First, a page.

“When you grow up in one of those families where everything happens around the kitchen table, it is expected that you can tell a good story. Just about everybody in my family is a better storyteller than I am.”

Nevertheless, Stanton’s work has received critical ac- claim, been selected for prominent film festivals and won national awards. “Leather Soul,” narrated by Pulitzer Prize-winning historian Studs Terkel, aired nationally on PBS and was included in the National Gallery of Arts’ series on the “American Documentary.” “Witch City” was selected for the first Nantucket Film Festival and screened at the Museum of Fine Arts in Boston, and aired on WBGH’s “Viewpoint.”

“Last Call,” which featured extensive commentary by David Halberstam throughout the film, was narrated by Pulitzer Prize-winning writer Russell Baker, and selected by both the Nantucket Film Festival and WGBH’s series “Indie Select,” while “The Bones of History,” a piece he made for the Nantucket Historical Association about a sperm whale that washed up on the island, its reconstruction and the community’s connection to whaling, won a Muse award from the American Association of Museums.

In addition to his long-form documentary pieces, Stanton has also made a number of what he calls “advocacy” films like “The Bones of History” for the island’s nonprofit organizations, including the Nantucket AIDS Network, Nantucket Conservation Foundation, Nantucket Cottage Hospital and the Shipwreck & Lifesaving Museum, including “You Have to Go Out,” about the men who served in the U.S. Live-Saving Service, the precursor to the modern Coast Guard.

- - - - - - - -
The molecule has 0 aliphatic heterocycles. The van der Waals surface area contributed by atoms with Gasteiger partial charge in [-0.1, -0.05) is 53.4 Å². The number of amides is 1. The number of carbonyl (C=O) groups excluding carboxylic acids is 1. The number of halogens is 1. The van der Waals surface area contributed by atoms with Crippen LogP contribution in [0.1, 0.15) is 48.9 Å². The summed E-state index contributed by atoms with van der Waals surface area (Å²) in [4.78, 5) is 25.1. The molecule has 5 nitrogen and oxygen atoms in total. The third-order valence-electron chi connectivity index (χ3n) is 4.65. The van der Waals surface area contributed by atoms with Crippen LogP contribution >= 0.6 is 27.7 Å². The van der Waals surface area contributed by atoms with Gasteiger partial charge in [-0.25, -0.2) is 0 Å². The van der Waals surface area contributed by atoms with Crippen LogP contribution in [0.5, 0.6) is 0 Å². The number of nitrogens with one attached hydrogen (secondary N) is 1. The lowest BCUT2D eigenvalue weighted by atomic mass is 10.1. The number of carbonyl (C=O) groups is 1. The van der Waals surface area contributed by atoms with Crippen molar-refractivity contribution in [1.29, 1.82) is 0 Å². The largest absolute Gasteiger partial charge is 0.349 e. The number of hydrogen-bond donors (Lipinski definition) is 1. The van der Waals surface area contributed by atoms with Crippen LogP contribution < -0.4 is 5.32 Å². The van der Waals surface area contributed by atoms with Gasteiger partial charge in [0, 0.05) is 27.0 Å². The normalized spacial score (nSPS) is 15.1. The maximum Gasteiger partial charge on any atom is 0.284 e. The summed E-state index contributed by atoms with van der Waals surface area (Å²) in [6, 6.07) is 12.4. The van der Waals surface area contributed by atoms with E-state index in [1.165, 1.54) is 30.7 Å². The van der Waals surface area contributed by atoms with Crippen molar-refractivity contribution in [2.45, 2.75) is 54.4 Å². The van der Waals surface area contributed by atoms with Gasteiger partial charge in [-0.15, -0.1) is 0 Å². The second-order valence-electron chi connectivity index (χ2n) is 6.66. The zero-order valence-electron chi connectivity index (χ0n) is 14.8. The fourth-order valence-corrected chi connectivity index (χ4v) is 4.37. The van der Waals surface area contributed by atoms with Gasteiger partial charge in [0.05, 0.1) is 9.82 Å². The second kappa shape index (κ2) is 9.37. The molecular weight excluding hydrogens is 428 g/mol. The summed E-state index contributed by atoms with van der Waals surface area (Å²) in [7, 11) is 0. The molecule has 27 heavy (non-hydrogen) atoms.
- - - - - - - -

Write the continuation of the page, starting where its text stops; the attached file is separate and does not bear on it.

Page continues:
“Wood•Sails•Dreams” is in many ways a cautionary tale about what can happen when a way of life is in danger of extinction.

“In too many places in this country, there are ways of life that are disappearing. Wooden boats came very close to being another way of life that was gone,” Stanton said.

In the 1950s, ’60s and early ’70s, wooden sailboats were being discarded by the hundreds in shipyards and along shorelines as the advent of fiberglass made boats cheaper and easier to maintain.

“The pleasant irony was these guys could afford wooden boats because people wanted to get rid of them. They bought them cheap, tried to fix them up, some even lived on them. That’s how the first Opera House Cup came about,” Stanton said of the 18 boats, including at least one majestic 12-meter, Mariner, that sailed in that first race.

“But we don’t want to pretend that the Opera House was the only thing that brought wooden boats back. There were four or five threads. There was the Opera House Cup and Wooden Boat magazine, which started a year later. But the end results are the same. Gannon and Benjamin are a prime example. What would they be doing today if things had turned out differently? Building houses, cod-fishing?”

Stanton said he generally finds himself drawn to stories with a social-commentary element, or an oral-history element that ends up lost forever if it isn’t collected. Working on this film he came to realize that the craft of building these boats, or restoring them, comes very close to being an art form or a true craft and trade.

“Ross Gannon describes it as ‘everybody working to the very limits of their ability’ and that in itself is an extraordinary thing in this day and age,” Stanton said. “It is a very old-fashioned and even romantic notion. These craftsmen all understand that they are tethered to his- tory, part of a long line of building boats, pushing them into the water, and sailing off. In the end, maybe that’s enough of an idea to hope audiences tap into. There is a connection that runs across the centuries. Honestly, I’m not sure that if I owned a boat I would ever think that way. But as a filmmaker it was irresistible.”